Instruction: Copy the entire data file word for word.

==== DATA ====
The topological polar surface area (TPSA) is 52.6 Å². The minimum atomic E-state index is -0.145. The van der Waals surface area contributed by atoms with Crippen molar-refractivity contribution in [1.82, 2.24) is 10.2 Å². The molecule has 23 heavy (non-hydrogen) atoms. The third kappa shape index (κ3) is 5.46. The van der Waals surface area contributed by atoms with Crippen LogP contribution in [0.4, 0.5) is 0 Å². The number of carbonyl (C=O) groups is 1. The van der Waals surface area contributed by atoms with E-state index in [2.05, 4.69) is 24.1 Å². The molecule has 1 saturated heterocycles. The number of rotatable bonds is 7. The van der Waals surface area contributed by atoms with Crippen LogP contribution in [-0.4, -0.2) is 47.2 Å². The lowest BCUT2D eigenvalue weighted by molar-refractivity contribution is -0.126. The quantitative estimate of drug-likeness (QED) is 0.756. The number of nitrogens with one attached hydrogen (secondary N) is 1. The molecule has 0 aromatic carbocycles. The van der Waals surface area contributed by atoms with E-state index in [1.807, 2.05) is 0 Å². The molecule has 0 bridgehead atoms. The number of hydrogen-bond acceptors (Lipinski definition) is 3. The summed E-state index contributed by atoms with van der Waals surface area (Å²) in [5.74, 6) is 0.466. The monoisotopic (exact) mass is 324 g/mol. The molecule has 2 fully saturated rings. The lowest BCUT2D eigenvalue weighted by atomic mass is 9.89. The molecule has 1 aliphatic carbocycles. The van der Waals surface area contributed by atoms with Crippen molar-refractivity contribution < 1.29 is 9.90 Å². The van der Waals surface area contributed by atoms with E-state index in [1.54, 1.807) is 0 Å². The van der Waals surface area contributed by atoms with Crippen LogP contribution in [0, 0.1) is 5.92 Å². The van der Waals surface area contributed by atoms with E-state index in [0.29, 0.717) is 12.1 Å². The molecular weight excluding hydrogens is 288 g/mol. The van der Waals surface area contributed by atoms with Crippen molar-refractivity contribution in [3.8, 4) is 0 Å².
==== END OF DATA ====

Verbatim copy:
The topological polar surface area (TPSA) is 52.6 Å². The minimum atomic E-state index is -0.145. The van der Waals surface area contributed by atoms with Crippen molar-refractivity contribution in [1.82, 2.24) is 10.2 Å². The molecule has 23 heavy (non-hydrogen) atoms. The third kappa shape index (κ3) is 5.46. The van der Waals surface area contributed by atoms with Crippen LogP contribution in [0.4, 0.5) is 0 Å². The number of carbonyl (C=O) groups is 1. The van der Waals surface area contributed by atoms with E-state index in [2.05, 4.69) is 24.1 Å². The molecule has 1 saturated heterocycles. The number of rotatable bonds is 7. The van der Waals surface area contributed by atoms with Crippen LogP contribution in [-0.4, -0.2) is 47.2 Å². The lowest BCUT2D eigenvalue weighted by molar-refractivity contribution is -0.126. The quantitative estimate of drug-likeness (QED) is 0.756. The number of nitrogens with one attached hydrogen (secondary N) is 1. The molecule has 0 aromatic carbocycles. The van der Waals surface area contributed by atoms with E-state index in [1.807, 2.05) is 0 Å². The molecule has 0 bridgehead atoms. The number of hydrogen-bond acceptors (Lipinski definition) is 3. The summed E-state index contributed by atoms with van der Waals surface area (Å²) in [5.74, 6) is 0.466. The monoisotopic (exact) mass is 324 g/mol. The molecule has 2 fully saturated rings. The lowest BCUT2D eigenvalue weighted by atomic mass is 9.89. The molecule has 1 aliphatic carbocycles. The van der Waals surface area contributed by atoms with Crippen molar-refractivity contribution < 1.29 is 9.90 Å². The van der Waals surface area contributed by atoms with E-state index in [1.54, 1.807) is 0 Å². The van der Waals surface area contributed by atoms with Crippen LogP contribution in [0, 0.1) is 5.92 Å². The van der Waals surface area contributed by atoms with E-state index in [0.29, 0.717) is 12.1 Å². The molecular weight excluding hydrogens is 288 g/mol. The van der Waals surface area contributed by atoms with Crippen molar-refractivity contribution in [3.8, 4) is 0 Å².